The Start of my White Pine Flooring

The Start of my White Pine Flooring

PostBy: NoSmoke On: Sat Mar 09, 2013 7:34 pm

We thought about all kinds of flooring options, and considered that new tile they have that looks like wood flooring, but the $3000 dollar material cost was enough to choke my sheep, not to mention swallow up my wallet! So today, with tile prices in mind, and knowing our meager little farm had the trees to make our own wide pine flooring, we headed out into the woods with Chainsaw in hand.

I have been saving a stand of White Pine for the last twenty years and while the quality is not that great, it has some good size to it making this pine perfect for our wide pine floors that will match our #3 pine ceilings. In other words, it is going to have some knots.

Katie and my daughter tagged along as I started the process, felling the trees and cutting them into logs. In the future I will drag them out with my tractor, saw them into boards, dry them, form the shiplapped edges, install them by screwing and plugging it to the floor, sanding it and then putting polyurethane on the floor. In all, we should have $300 in costs, or about 10% of the cost of tile...and if people admire the floor when it is done, we can say, "Would you like to see the place they were growing?"

The first tree from a distance:
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Sizing the tree up after it had been felled:
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My daughter standing next to the tree while I limb it. This tree is about 30 inches in diameter as can be seen from the 24" log rule she is holding:
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The first log. In total this single tree yielded 875 board feet, nearly enough to do my entire floor!
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Talking to my daughter after dropping the second tree. She wanted to know if God was mad at me for cutting one of his trees (90 years old). It was a great conversation about God's gift to mankind and that he provided tree for us because he loves us so much! A great conversation and why it is good to bring kids with you sometimes.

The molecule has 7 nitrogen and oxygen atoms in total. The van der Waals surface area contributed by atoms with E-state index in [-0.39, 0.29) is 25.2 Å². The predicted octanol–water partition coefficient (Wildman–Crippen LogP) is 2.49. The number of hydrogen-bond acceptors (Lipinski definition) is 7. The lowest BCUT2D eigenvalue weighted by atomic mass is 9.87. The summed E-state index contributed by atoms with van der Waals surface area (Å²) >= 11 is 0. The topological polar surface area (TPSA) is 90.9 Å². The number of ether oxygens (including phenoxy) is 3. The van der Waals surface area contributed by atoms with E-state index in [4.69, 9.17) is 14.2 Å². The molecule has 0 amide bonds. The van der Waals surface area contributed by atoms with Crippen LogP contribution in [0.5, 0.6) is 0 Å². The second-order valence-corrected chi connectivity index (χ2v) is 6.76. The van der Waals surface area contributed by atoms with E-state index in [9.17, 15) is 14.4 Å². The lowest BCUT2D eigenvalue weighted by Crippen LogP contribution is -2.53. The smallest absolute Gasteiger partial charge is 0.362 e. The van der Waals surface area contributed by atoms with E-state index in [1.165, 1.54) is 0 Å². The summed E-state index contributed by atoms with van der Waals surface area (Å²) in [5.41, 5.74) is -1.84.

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After 267 years of faithful forest stewardship, God has blessed us abundantly with quality wood that we can use in our homes.
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NoSmoke
 
Hand Fed Coal Boiler: New Yoker WC90
Hand Fed Coal Stove: Vogelzang Pot Bellied Stove
Coal Size/Type: Stove/Nut/Pea Anthracite
Other Heating: Munchkin LP Boiler (Back-up)

Re: The Start of my White Pine Flooring

PostBy: Scottscoaled On: Sat Mar 09, 2013 8:10 pm

Those are some premium logs! Don't let them sit around so the ants get into them. The outer wood gives the finest pine boards. The inner wood yields the best dimensional. How long are you going to let them dry before you start to finish? :)
Scottscoaled
 
Stoker Coal Boiler: EFM 520x4, 350, 700. Van Wert 400 x 2, 800, 1200.
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Re: The Start of my White Pine Flooring

PostBy: tsb On: Sat Mar 09, 2013 8:14 pm

Nice Logs !
Last edited by tsb on Sat Mar 09, 2013 8:17 pm, edited 1 time in total.
tsb
 
Stoker Coal Boiler: Binford 2000
Hot Air Coal Stoker Stove: LL Pioneer top vent
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Re: The Start of my White Pine Flooring

PostBy: tsb On: Sat Mar 09, 2013 8:14 pm

We put pine flooring through out our home thirty years ago.
Keep in mind. The pine will yellow very quickly and if you have
a good size dog, it will nail mark the floor. We have refinished
the living room floor twice. If you use hard wood plugs, it makes it
hard to get a smooth sand job against the soft pine. Don't bevel the
board edges as it makes it hard to refinish later. You'll have to hand
scrape the beveled edges to get them to match the newly sanded surface.
Other than that, they look great is an old building.

Somehow I double doodled !
tsb
 
Stoker Coal Boiler: Binford 2000
Hot Air Coal Stoker Stove: LL Pioneer top vent
Hand Fed Coal Stove: Saey Hanover II

Re: The Start of my White Pine Flooring

PostBy: Mark (PA) On: Sun Mar 10, 2013 8:46 pm

Awesome!

A good friend of mine has built his entire house from his own timber. Its been a slow process for him but beautiful home for sure.

Again, nice...
Mark (PA)
 
Stove/Furnace Make: 1953 EFM SF-520 High Boy
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Re: The Start of my White Pine Flooring

PostBy: dcrane On: Sun Mar 10, 2013 9:21 pm

tsb wrote:We put pine flooring through out our home thirty years ago.
Keep in mind. The pine will yellow very quickly and if you have
a good size dog, it will nail mark the floor. We have refinished
the living room floor twice. If you use hard wood plugs, it makes it